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How To Prevent Your Dog From Jumping On People





We're all at risk of developing bad habits (think procrastination, overspending, nail-biting, etc.). And just like people, dogs can develop bad habits too. One specific bad habit that lots of dogs exhibit is jumping. We'll take a deeper look at jumping and how to prevent your dog from doing it.

Why Do Dogs Jump?

There are several reasons why dogs jump, most often as a way to greet someone, especially when excited. Jumping is actually a normal behavior that begins in puppyhood. Puppies jump up to lick and sniff adult dogs' faces because they can't reach them. But as puppies mature, they no longer need to jump to greet another dog and naturally grow out of this behavior (of course, small dogs may still jump to greet larger dogs and people since they never grow to reach them).

Because it's a natural behavior, young pups also tend to jump on humans. And since puppies are adorable, people tend to encourage the behavior by petting, talking to or playing with them. However, while it may be cute to you when puppies does it, as soon as they grow up, you now have a big dog who jumps.

How Do I Correct the Jumping Behavior?

It's easier to prevent jumping behavior than correct it, so it's best to start training early. There are ways to correct a jumping behavior though. Whether you're starting early or trying to fix the behavior later, it's important not to encourage or reinforce any problematic behavior - even negative attention will reinforce the behavior.

Turn away

One of the best ways to deal with problematic jumping is to turn away. Ignoring your dog, avoiding eye contact and facing away will deny your dog the attention he or she is seeking. This will prevent reinforcement of the behavior. Once your dog has settled down, you can give him or her attention and praise, which reinforces the good greeting behavior.

Distract

Another option is to distract your dog. For instance, you can ask them to sit, which would encourage a different and more appropriate behavior for greeting. Make sure you're rewarding your dog with attention and praise when he or she does what you ask. This will teach your dog that jumping brings about nothing while sitting brings the attention he or she desires.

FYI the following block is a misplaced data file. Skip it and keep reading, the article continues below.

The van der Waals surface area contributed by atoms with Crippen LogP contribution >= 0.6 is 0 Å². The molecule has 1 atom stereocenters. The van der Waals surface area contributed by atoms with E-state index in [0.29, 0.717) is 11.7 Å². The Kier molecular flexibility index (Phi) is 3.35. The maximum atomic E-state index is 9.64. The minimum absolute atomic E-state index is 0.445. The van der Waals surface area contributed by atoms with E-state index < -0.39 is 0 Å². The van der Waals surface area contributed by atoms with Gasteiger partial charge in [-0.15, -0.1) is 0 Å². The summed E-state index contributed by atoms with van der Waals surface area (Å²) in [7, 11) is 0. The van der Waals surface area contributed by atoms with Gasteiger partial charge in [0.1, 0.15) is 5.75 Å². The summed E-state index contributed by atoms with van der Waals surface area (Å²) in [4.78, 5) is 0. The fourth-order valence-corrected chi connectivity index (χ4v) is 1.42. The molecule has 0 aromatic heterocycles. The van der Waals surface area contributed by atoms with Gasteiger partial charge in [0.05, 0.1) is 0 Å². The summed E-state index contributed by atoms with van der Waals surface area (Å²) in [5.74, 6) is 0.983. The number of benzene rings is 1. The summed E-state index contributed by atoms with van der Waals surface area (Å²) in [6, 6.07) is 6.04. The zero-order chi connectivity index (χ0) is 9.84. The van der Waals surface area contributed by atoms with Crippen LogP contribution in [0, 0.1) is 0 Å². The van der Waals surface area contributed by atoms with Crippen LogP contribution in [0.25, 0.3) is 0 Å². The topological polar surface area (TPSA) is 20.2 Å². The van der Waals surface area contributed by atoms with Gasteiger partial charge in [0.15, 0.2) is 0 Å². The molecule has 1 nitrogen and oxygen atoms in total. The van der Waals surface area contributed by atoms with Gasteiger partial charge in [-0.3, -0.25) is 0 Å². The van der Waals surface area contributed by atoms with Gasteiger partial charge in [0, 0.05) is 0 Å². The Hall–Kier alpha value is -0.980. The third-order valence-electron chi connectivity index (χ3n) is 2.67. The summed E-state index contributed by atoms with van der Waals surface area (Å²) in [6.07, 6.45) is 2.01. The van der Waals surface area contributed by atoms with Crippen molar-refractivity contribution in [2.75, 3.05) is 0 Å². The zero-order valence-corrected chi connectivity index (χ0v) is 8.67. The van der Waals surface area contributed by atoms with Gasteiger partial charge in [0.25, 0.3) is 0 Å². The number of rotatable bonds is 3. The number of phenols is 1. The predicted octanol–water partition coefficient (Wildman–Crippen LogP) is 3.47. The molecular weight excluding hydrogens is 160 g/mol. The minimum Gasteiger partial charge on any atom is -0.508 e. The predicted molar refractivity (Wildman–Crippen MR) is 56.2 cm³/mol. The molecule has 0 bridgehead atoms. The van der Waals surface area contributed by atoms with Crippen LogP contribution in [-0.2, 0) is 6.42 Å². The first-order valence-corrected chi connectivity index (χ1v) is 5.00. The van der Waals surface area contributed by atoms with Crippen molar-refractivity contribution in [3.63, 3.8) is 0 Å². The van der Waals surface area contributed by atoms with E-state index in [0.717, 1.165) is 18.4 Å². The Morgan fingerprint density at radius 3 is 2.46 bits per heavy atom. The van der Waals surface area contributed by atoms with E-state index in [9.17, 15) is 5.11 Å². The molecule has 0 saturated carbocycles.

Remember...

It's very important to be consistent with dogs. If you let them jump sometimes and not other times, they won't learn what behavior is appropriate. And always reward your pup when he or she does the proper behavior!



How To Prevent Your Dog From Jumping On People





We're all at risk of developing bad habits (think procrastination, overspending, nail-biting, etc.). And just like people, dogs can develop bad habits too. One specific bad habit that lots of dogs exhibit is jumping. We'll take a deeper look at jumping and how to prevent your dog from doing it.

Why Do Dogs Jump?

There are several reasons why dogs jump, most often as a way to greet someone, especially when excited. Jumping is actually a normal behavior that begins in puppyhood. Puppies jump up to lick and sniff adult dogs' faces because they can't reach them. But as puppies mature, they no longer need to jump to greet another dog and naturally grow out of this behavior (of course, small dogs may still jump to greet larger dogs and people since they never grow to reach them).

Because it's a natural behavior, young pups also tend to jump on humans. And since puppies are adorable, people tend to encourage the behavior by petting, talking to or playing with them. However, while it may be cute to you when puppies does it, as soon as they grow up, you now have a big dog who jumps.

How Do I Correct the Jumping Behavior?

It's easier to prevent jumping behavior than correct it, so it's best to start training early. There are ways to correct a jumping behavior though. Whether you're starting early or trying to fix the behavior later, it's important not to encourage or reinforce any problematic behavior - even negative attention will reinforce the behavior.

Turn away

One of the best ways to deal with problematic jumping is to turn away. Ignoring your dog, avoiding eye contact and facing away will deny your dog the attention he or she is seeking. This will prevent reinforcement of the behavior. Once your dog has settled down, you can give him or her attention and praise, which reinforces the good greeting behavior.

Distract

Another option is to distract your dog. For instance, you can ask them to sit, which would encourage a different and more appropriate behavior for greeting. Make sure you're rewarding your dog with attention and praise when he or she does what you ask. This will teach your dog that jumping brings about nothing while sitting brings the attention he or she desires.

Remember...

It's very important to be consistent with dogs. If you let them jump sometimes and not other times, they won't learn what behavior is appropriate. And always reward your pup when he or she does the proper behavior!




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